Our President, Jacob Zuma pleas for an end to xenophobic violence which has left 5 people dead and hundreds displaced, reminding South Africans that not all foreign nationals are in South Africa illegally and that the assumption that all foreign nationals do not pay tax is as absurd as the assumption that all South Africans do pay tax. EFF leader Julius Malema, said that the government had set the example to its people to resort to violence when it comes to confronting issues, also saying that he believes that the president’s speech was not said whole heartedly adding to that by saying that he had failed to stop his son, Edward Zuma from expressing an anti-foreigner sentiment. While DA parliamentary leader, Mmusi Maimane expressed how his heart goes out to these foreign nationals, and how we cannot stand by as fellow human beings are being tortured and murdered. He did however, point out that there are people in powerful positions trying to shift the blame and even condoning Xenophobia rather than acknowledge the socio-economic causes of the tension in our communities.
My major issue is how the situation is trying to be calmed rather than dealt with, hands on, yes the president has assigned 3 ministers to attend to the xenophobic attacks in Kwa-Zulu Natal (Home Affairs Minister Malusi Gigaba; Police Minister Nathi Nhleko and State Security Minister David Mahlobo), but does the road simply end there for him? What is his plan in dealing with the xenophobic attacks in South Africa, and not just to stop them now but in the long run how will he maintain the peace. He has not stated his way forward or given South Africans or foreign nationals hope. It seems as if our government will only ever be bothered with acting out when it affects them personally. It is one thing to stand on a podium and ask for the xenophobic attacks to stop but it is another, when you bring on harsher punishment to those displaying acts of xenophobia and a plan of action. Jacob Zuma did not even once mention how shameful these acts are, and how freedom wasn’t fought for so we could take freedom away from others in the same way it was taken away from black South Africans.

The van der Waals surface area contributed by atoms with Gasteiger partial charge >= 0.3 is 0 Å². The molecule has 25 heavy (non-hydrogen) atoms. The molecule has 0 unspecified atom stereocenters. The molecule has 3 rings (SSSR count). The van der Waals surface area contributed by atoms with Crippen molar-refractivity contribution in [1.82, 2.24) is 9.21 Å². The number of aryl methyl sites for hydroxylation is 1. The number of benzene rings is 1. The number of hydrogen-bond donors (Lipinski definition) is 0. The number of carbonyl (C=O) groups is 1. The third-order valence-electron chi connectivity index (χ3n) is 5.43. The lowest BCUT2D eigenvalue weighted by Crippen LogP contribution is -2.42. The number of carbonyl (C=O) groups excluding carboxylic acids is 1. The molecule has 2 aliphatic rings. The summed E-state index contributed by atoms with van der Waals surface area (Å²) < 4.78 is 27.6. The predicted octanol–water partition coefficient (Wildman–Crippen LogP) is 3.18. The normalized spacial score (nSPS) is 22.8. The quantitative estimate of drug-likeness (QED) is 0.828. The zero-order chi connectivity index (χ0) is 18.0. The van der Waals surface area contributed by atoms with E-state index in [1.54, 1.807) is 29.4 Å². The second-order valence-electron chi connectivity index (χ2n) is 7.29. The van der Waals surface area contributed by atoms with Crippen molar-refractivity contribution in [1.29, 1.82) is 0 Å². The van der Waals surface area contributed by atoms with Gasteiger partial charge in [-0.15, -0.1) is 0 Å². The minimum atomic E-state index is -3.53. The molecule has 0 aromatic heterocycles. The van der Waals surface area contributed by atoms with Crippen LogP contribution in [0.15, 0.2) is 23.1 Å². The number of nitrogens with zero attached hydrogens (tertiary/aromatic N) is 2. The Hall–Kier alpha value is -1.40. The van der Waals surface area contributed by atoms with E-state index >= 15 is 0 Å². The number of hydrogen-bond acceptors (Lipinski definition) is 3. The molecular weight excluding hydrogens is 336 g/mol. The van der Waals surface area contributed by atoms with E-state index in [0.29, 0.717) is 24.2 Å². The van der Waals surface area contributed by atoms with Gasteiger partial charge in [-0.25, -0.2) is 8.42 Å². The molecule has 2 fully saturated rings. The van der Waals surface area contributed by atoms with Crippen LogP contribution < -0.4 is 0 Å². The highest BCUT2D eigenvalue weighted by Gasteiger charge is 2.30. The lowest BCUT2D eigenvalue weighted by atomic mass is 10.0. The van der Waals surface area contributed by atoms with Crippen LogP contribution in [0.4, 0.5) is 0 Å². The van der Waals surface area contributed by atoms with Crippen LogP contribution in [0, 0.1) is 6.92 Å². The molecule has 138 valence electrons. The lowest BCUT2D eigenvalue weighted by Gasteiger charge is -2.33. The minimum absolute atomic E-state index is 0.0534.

”President Zuma has emphasized that the government is addressing the issues that are being raised by citizens nationally, in particular, complaints about illegal and undocumented migrants, the takeover of local shops and other businesses by foreign nationals as well as the perceptions that foreign nationals perpetrate crime.”- Spokesperson Mac Maharaj. So we shall wait and wait, for these issues to be addressed, even though we have been waiting since 2008, but we will still wait and wait. 7 years later, and the xenophobic hate has now filled its cup and has overfilled.
Today, Jacob Zuma went to the camps where the angry, dislocated foreign nationals are temporarily staying, but they felt as if it was a little too late and were outraged when he donated a sum of R50 000, what for exactly, no one knows. King Goodwill Zwelithini, the man that started it all, claims that he did not mean what everyone else seems to have drawn from his statement, “When other men are working on your land where will you, the men of this land run to in times of need,” yet failed to condemn the xenophobic attacks that started in Kwa-Zulu Natal, and then added that all those who have sworn at him and continue to swear at him are not swearing at him, but his followers. I personally feel like, what he said had a deeper, darker meaning.
#STOPXENOPHOBIA … Lucy